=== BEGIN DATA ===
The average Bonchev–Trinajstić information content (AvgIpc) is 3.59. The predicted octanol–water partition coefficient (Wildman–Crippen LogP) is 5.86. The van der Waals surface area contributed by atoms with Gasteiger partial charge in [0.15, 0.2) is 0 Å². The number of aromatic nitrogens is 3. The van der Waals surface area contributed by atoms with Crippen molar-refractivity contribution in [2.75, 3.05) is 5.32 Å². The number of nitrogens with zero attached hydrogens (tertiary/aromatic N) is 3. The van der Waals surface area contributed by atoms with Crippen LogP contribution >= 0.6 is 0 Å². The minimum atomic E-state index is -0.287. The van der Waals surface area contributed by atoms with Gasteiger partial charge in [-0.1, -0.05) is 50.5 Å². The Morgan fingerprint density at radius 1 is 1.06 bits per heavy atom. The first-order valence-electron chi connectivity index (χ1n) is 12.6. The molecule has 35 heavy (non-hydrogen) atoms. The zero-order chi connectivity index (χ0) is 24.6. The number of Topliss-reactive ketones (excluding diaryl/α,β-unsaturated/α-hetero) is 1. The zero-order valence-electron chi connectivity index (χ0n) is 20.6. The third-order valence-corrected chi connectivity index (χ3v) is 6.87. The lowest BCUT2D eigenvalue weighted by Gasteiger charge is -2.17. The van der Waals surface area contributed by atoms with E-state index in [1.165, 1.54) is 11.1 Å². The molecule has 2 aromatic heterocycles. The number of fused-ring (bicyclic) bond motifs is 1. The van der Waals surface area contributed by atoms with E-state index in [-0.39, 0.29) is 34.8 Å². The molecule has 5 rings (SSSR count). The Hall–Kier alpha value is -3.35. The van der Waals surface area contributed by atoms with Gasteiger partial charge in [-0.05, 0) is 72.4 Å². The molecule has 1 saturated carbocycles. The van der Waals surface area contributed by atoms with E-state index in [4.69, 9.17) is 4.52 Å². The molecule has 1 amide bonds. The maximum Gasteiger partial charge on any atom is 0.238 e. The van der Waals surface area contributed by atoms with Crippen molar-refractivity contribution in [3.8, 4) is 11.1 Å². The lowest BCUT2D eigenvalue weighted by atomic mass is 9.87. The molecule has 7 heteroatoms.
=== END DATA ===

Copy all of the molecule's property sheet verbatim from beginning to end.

The average Bonchev–Trinajstić information content (AvgIpc) is 3.59. The predicted octanol–water partition coefficient (Wildman–Crippen LogP) is 5.86. The van der Waals surface area contributed by atoms with Gasteiger partial charge in [0.15, 0.2) is 0 Å². The number of aromatic nitrogens is 3. The van der Waals surface area contributed by atoms with Crippen molar-refractivity contribution in [2.75, 3.05) is 5.32 Å². The number of nitrogens with zero attached hydrogens (tertiary/aromatic N) is 3. The van der Waals surface area contributed by atoms with Crippen LogP contribution >= 0.6 is 0 Å². The minimum atomic E-state index is -0.287. The van der Waals surface area contributed by atoms with Gasteiger partial charge in [-0.1, -0.05) is 50.5 Å². The Morgan fingerprint density at radius 1 is 1.06 bits per heavy atom. The first-order valence-electron chi connectivity index (χ1n) is 12.6. The molecule has 35 heavy (non-hydrogen) atoms. The zero-order chi connectivity index (χ0) is 24.6. The number of Topliss-reactive ketones (excluding diaryl/α,β-unsaturated/α-hetero) is 1. The zero-order valence-electron chi connectivity index (χ0n) is 20.6. The third-order valence-corrected chi connectivity index (χ3v) is 6.87. The lowest BCUT2D eigenvalue weighted by Gasteiger charge is -2.17. The van der Waals surface area contributed by atoms with E-state index in [1.165, 1.54) is 11.1 Å². The molecule has 2 aromatic heterocycles. The number of fused-ring (bicyclic) bond motifs is 1. The van der Waals surface area contributed by atoms with E-state index in [-0.39, 0.29) is 34.8 Å². The molecule has 5 rings (SSSR count). The Hall–Kier alpha value is -3.35. The van der Waals surface area contributed by atoms with Gasteiger partial charge in [-0.05, 0) is 72.4 Å². The molecule has 1 saturated carbocycles. The van der Waals surface area contributed by atoms with E-state index in [4.69, 9.17) is 4.52 Å². The molecule has 1 amide bonds. The maximum Gasteiger partial charge on any atom is 0.238 e. The van der Waals surface area contributed by atoms with Crippen molar-refractivity contribution in [3.8, 4) is 11.1 Å². The lowest BCUT2D eigenvalue weighted by atomic mass is 9.87. The molecule has 7 heteroatoms.